Diligent Saving Pays Off: Couple Can Retire Early--as Millionaires
Leopoldo and Adelaida Tolentino are millionaires who don’t have cable TV.
He drives a 1980 Mercedes-Benz that has only seen a mechanic once in 17 years--everything else it’s needed, he’s done himself.
She works two jobs as a medical technologist.
Leo laid the hardwood floors in the couple’s 3,600-square-foot Walnut home, and he is just as hands-on with their West Covina rental property--neither a plumber nor an electrician has set foot in that house. A civil engineer, his favorite hobby is fixing up old stereos; he adores classical music, but buys only about six compact discs a year.
He has a philosophy: It’s much nicer to want something knowing that you could buy it--even though you don’t--than it is to want something and know you can’t afford it. “We are more happy to see our wallet have something than always empty,” he said.
Now that their two children are grown, the couple wrote to Money Make-Over wondering if they could afford to retire in 10 years.
Manhattan Beach fee-only financial planner Preston Caves spent two weeks reviewing their finances and punching numbers into his computer. His response: “How about five?”
“Y’all are doing great,” Caves told Leo, 55, and Aida, 48. “You have a lot of investments that are diversified. You’ve been saving rather impressively, rather diligently. If you continue these habits and get good rates of return, you’re going to be able to retire earlier than most people.”
The good news for the rest of us is that the Tolentinos did not arrive at this sunny situation through huge salaries or some unusual windfall of cash.
They’re fairly typical hard workers who play by the rules: He has worked his way up to a $57,000-a-year salary as an engineer in local government. Her two part-time jobs bring in $48,000. They parlayed an interest in real estate into a modest business of two rental properties, one in Azusa and one in West Covina. They accumulated sizable trust funds for their children’s college educations. They have made regular contributions to their retirement accounts.
Today, their net worth is more than $1.1 million--and poised to balloon, according to Caves.
Solid income. Careful spending. Prudent investment. A simple formula that should allow Leo and Aida a long time with their feet up.
Caves’ projections are based on Leo living to age 85, Aida until age 90, and her keeping one part-time job for five years after her husband retires. According to Caves’ computerized analysis, the couple can retire with a monthly allowance, after taxes and mortgages are paid, of $3,500--far more than they say they need.
And if all goes according to the computer plan and Aida does indeed die a widow at age 90 in 2039, Caves’ projections show that she would leave about $3.4 million in assets, plus two houses that are likely to be worth well more than $1 million by then. Not a bad potential inheritance for daughter Joy, now 22, and son Ryan, now 20.
Even if the average annual return should be as low as 7.75%, rather than the 9% Caves expects during the Tolentinos’ retirement years, or if their effective tax rate should rise from its current 25% to as much as 37%, the couple will still have enough money to live comfortably, the analysis shows.
“It’s nice to know that we have the ability to retire at an early age. It’s nice to have that feeling--even though we’re still working, we know we can stop working,” said Leo. Shrinking local-government budgets have Leo worried that his bosses could decide to give him “the handshake”--that is, encourage him to retire before his 65th birthday.
To determine when the couple could feasibly retire, Caves started with a software program by Leonard Systems/Mobius Group now used by about 1,400 planners nationwide. The software costs $1,000 plus $100 a month for maintenance and upgrades. It also has systems for estate planning, education funding, cash-flow analysis and net-worth figuring, income-tax projections, capital needs, life insurance analysis and asset allocation. Comparable programs are available from Lumen Systems, ExecPlan and Sterling Wentworth, among other companies.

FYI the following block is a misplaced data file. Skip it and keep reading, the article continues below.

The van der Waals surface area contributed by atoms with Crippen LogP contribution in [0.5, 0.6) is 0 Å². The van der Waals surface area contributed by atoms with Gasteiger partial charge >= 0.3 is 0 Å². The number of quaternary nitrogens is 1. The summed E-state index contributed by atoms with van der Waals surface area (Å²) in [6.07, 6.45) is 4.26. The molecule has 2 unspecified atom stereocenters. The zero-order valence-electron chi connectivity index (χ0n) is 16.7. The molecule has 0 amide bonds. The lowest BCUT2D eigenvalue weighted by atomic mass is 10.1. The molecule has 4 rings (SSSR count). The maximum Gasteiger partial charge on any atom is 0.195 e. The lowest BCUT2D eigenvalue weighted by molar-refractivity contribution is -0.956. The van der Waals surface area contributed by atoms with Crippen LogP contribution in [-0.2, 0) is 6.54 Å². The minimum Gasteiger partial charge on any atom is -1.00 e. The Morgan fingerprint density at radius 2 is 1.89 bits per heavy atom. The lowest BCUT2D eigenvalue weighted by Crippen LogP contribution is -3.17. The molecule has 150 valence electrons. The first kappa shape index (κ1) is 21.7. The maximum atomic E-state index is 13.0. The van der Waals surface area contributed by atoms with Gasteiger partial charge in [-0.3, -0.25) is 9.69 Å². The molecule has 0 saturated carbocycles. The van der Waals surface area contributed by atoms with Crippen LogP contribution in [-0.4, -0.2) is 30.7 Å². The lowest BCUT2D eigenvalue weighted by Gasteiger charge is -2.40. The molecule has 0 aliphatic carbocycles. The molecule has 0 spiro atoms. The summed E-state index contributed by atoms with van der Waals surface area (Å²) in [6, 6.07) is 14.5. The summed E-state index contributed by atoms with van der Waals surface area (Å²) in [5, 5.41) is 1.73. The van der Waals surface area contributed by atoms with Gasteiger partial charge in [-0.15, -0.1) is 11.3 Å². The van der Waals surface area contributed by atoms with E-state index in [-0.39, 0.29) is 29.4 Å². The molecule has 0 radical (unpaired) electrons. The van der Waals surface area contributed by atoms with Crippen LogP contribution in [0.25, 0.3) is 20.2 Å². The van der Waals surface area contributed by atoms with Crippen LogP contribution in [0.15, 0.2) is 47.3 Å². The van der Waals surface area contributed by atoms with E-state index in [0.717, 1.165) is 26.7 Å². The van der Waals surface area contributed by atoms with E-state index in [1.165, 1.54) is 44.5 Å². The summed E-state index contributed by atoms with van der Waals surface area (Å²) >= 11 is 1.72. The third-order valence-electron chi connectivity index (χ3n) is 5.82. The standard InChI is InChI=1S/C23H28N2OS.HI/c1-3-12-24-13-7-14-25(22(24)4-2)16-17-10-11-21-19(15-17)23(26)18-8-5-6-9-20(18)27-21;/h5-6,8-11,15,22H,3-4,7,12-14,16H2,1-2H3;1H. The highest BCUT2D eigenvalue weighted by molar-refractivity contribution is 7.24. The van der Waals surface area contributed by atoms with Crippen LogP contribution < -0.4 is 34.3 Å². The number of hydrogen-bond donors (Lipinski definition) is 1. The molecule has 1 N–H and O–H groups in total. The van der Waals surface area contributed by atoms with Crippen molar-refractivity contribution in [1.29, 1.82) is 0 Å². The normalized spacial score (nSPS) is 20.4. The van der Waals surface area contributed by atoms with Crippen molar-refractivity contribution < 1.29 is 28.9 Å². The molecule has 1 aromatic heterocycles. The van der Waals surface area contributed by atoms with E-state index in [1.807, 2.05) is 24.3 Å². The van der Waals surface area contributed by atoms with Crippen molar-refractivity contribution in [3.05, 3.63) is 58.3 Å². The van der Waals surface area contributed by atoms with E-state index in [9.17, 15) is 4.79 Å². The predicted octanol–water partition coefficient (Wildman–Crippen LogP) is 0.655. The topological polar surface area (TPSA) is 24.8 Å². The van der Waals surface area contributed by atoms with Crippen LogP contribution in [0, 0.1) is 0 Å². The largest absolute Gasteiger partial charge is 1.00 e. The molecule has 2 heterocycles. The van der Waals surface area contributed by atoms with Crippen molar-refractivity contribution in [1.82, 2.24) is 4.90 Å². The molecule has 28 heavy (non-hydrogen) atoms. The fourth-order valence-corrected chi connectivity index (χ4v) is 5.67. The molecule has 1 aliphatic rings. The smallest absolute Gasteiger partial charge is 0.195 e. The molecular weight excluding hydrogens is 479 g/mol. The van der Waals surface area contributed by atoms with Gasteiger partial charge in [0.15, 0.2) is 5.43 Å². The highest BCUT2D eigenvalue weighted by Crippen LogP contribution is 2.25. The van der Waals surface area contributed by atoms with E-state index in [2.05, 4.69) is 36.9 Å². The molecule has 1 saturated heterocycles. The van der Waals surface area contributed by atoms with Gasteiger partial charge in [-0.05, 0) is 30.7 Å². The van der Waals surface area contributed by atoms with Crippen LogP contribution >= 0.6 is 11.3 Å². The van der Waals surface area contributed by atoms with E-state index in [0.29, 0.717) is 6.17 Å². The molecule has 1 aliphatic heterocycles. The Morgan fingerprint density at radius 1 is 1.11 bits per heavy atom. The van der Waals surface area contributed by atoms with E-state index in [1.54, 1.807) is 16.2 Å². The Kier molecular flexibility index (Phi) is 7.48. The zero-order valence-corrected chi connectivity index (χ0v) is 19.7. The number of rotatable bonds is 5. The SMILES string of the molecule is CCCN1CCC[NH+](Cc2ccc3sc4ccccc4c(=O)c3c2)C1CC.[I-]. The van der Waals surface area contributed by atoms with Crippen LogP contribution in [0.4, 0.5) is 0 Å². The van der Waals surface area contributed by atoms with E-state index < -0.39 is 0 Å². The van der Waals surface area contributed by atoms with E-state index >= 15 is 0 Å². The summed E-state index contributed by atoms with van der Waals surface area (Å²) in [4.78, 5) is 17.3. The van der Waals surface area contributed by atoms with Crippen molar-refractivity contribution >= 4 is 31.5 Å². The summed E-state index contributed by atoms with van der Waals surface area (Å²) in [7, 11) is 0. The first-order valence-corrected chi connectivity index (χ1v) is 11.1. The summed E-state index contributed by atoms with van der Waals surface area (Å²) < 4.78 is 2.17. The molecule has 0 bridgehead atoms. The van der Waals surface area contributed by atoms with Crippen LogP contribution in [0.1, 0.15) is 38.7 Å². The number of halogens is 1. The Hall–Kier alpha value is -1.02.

Caves said he only uses the software for clients interested in retirement planning. One of the weaknesses in the program, he said, is that it presumes that people will pay off all their debts at the time of retirement--which is not always the best idea.
The Tolentinos, for example, have a $384,735 mortgage on their home in Walnut. Dipping into their retirement accounts to pay off that huge balance would have significant tax consequences, and the money in the house may not increase in value as fast as money invested in the stock market.
There are other drawbacks to such software, Caves said, but it can consider more variables in making a quick assessment of someone’s retirement plans.
However, any financial plan, no matter who or what calculates it, involves some guesswork. So while Caves is confident in his conclusion that the Tolentinos could easily quit work in five years, he expressed caution about some of the specifics.
For example, the rates of return are projected based on the historical performance of the stock market since World War II. It is impossible, of course, to be sure of any future investment returns, and things such as family emergencies or changes in tax legislation can’t be predicted either.
Caves therefore used conservative assumptions in making the calculations: He used a 3.5% annual inflation rate and counted on the Tolentinos’ getting only 50% of the Social Security benefits they’re entitled to, in case the system goes bankrupt.
“We don’t know the future,” the planner warned. “We’re going to be projecting about 40 years of time. That’s a lot of time in today’s fast-changing world. . . . But you do have to give your best shot at it.”
To that end, Caves offered several suggestions, including adjustments in the couple’s asset allocation, to help them solidify their position.
First, he urged that they immediately purchase disability insurance. Medical and related disability expenses can drain savings, he explained, and much of the Tolentinos’ retirement security depends on what they earn and save in the next five years.
Since both Leo and Aida earn significant incomes, Caves said both should buy coverage with benefits equivalent to about 60% of their annual salaries.
One option would be to buy five years of coverage that would pay $2,700 a month for Aida and $2,900 a month for Leo, for premiums of about $3,800 a year, Caves said. Another would be to buy coverage that would last until each reaches 65, costing about $4,500 a year for both.
“Disability is actually a more dire situation” than death, Caves pointed out. “If someone dies, you don’t have to feed them. With disability, there’s no savings, and probably additional costs, and yet there’s no income.
“You’ve got to have a good defense,” he noted, “before you can plan a good offense.”
Second, Caves and the Tolentinos agreed that they should plan to sell the duplex they own in Azusa in the next five years or so. The property, now worth about $190,000, brings in $1,625 a month in rent and the mortgage payment is only about $600 a month. But Leo said he is tired of worrying about the maintenance.